The Cuban-American Immigration Experience
At the conclusion of World War II, the world itself was divided in two, based on the forms of government. Those that were believed that communist regimes could better the life of their citizens and democracies who believed in free government. It was at this time that communism became a viable form of governing and many countries started to practice its principles, countries such as Cuba. Subsequently, by1959, Cuba, under the reign of Fidel Castro, became one of the foremost communist powers after the ousting of the Batista party who had left a considerable impact on the Cuban nation. But as the government was changing, many wealthy, white Cubans feared the worse and began to be “pushed” out of Cuba and forced onto the shores of the United States of America, often settling on the closest shores of Miami and New York City. These professionals and elites were forced to abandon their property, culture, and political connections with the understanding that their country would soon be in the midst of a political upheaval of which communism would be the end result.These elite Cubans would come to be considered the first of four waves of Cuban immigrants that would contribute greatly to the economy and culture of urban cities of the United States.
To follow these elite Cubans, in the early 1960's until the mid 1970's, many of their less wealthy relatives came to join them in large urban communities, eventually finding good jobs and making a nice life for themselves as shop owners and skilled craftsman. These people, like those that had come before them, had a love for their Cuban homeland, but knew that the communist regime would not help their social and political standing. Many of these Cubans came later than the first wave because of financial issues. Not having as much money as the wealthy elites, they relied on the efforts of the United States government and the charter flights, namely the weekly "freedom flights" that "Lyndon Johnson inagurated" (1). Once flown over by plane, these “petite bourgeoisie” quickly learned English and became part of the professional class in America, while at the same time draining the technical and administrative skills on the Cuban island (2).
But like any good governmental procedure, the planes that rescued so many from the communist ways of Cuba eventually stopped coming. So, by 1980, there was a large flotilla exodus of marielitos, who represented the working class and minority groups that lived in Cuba, washing up on the shores of Miami and other southern locales. Often in the media, these men and women were protrayed as "undesirables", mainly associated as criminals and miscreants. Even though only 1% were actually criminals (3) this third wave lacked order and process and came to represent people that were “pulled”, or drawn to America by the opportunities that large cities provided. It was this generation of refugees that were true Cuban exiles, for they had lived through and under communist rule. These Cubans had seen the worse of communism and hoped for a better life as they had seen of their fellow elitist Cubans. However, once here, it would become increasing clear that the elite Cubans had saturated the American economy and there was little room left for poor and/or minority Cubans to have influence.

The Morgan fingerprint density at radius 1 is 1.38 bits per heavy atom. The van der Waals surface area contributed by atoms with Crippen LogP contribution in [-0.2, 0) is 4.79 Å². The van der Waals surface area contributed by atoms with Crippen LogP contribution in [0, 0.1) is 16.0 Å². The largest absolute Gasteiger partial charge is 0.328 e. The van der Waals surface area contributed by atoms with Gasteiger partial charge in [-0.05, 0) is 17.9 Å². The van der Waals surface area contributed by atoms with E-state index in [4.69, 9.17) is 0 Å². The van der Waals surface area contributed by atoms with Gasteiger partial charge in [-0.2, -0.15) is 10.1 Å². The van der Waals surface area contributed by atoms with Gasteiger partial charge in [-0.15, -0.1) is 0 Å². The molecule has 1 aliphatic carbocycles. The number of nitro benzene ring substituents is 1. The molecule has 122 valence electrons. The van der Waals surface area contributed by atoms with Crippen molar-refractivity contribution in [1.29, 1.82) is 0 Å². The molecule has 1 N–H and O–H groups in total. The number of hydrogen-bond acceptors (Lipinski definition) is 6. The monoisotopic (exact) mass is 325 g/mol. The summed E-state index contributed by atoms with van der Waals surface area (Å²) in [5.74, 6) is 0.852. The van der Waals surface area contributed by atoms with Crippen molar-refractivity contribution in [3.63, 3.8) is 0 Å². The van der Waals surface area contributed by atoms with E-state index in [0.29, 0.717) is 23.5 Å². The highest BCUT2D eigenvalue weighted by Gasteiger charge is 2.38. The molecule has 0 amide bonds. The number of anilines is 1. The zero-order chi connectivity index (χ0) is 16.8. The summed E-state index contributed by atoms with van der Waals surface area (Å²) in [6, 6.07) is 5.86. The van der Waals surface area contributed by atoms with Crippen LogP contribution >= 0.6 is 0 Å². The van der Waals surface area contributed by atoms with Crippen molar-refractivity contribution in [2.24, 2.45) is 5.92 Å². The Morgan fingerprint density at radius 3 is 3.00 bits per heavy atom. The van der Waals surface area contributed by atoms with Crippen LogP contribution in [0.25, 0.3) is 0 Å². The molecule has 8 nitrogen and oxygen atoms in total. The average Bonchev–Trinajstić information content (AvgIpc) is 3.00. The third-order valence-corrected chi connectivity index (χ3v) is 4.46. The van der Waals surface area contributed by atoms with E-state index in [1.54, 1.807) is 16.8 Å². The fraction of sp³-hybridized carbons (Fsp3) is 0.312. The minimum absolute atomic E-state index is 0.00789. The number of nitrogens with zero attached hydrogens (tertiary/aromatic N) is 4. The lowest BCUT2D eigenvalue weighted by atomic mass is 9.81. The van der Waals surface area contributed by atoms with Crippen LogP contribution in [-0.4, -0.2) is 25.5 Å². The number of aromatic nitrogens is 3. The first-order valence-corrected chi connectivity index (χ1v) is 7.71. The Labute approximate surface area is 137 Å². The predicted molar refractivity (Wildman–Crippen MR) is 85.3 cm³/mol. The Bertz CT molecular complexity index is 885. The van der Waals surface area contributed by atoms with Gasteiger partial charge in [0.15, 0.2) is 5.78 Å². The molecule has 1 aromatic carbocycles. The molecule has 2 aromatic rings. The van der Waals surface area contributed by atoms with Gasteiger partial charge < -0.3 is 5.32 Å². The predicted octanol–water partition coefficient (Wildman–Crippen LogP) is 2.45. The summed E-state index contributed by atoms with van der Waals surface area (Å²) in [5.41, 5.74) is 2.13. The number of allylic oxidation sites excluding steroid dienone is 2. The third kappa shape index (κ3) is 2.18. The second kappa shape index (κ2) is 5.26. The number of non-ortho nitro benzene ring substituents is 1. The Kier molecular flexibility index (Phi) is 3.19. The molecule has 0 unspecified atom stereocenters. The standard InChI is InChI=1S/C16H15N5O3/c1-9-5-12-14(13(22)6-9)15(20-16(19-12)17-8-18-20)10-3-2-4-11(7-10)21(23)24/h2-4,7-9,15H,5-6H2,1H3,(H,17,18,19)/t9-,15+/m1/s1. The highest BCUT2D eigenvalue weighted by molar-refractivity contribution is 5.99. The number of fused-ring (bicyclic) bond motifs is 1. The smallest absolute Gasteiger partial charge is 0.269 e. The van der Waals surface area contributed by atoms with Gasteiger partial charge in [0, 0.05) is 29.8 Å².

The flow of refugees thus continued and the Cuban population that settled in America became that much more diverse. Still today, more than forty years after the the 1959 Cuban Revolution and takeover by Fidel Castro, Cubans are entering onto the shores of America in the fourth wave. Aptly termed “Balseros”(4),which both refers basically to any floating object, as well as the group of exiles themselves, these Cubans have also come out of desperation. After many years living under the communist regime they need to find a place to live that is more economically and socially viable. Within the past fifteen years, the United States government has tried to curb the exodus by instating a “wet foot/dry foot” policy, as anyone picked up by the Coast Guard is thus returned to Cuba and anyone who can make the dangerous trek without being caught is considered a new US citizen. It is within this policy however, that "a loophole [has been created] that encourges unsafe and unregulated immigration" (5), leaving even fewer Cubans on their native island. As more and more Cubans leave the island in hope of a better life, there is question as to what will eventually become of Cuba, both while Castro is still in power and after he dies or is unlikely ousted.
These four waves, however, are very general. In this website, we will examine each of the four waves more closely, using personal interviews of members from each of the four waves to highlight the differences between the waves of Cuban immigrants.We feel that the personal interviews will make the immigration experience come alive and touch at many areas in which academic writing is obscure. Some of the interviewees might have been afraid to explain themselves, but each immigrant has an impressive story to share that makes clear the importance of the Cuban exodus both on the lives of individual Cuban-Americans, as well as the nation as a whole.
New York City and Miami have seen the biggest changes as a result of exodus. We will therefore review the ways in which the exodus has affected the economy and the culture in these areas. Many relatives have been known to send back essential goods such as toilettres and canned food because of Cubans' inability to obtain such vital resources. This will thus be explained as an affect of the Cuban migration and transculturalism. By viewing this website, it will become evident that Cubans wish to expand their cultural influences in the cities in which they fled to keep the Cuban spirit alive!
Compiled By Ashley Garfield, Sean Estok and Matthew Pianko
Latino Studies 213 Fall 2005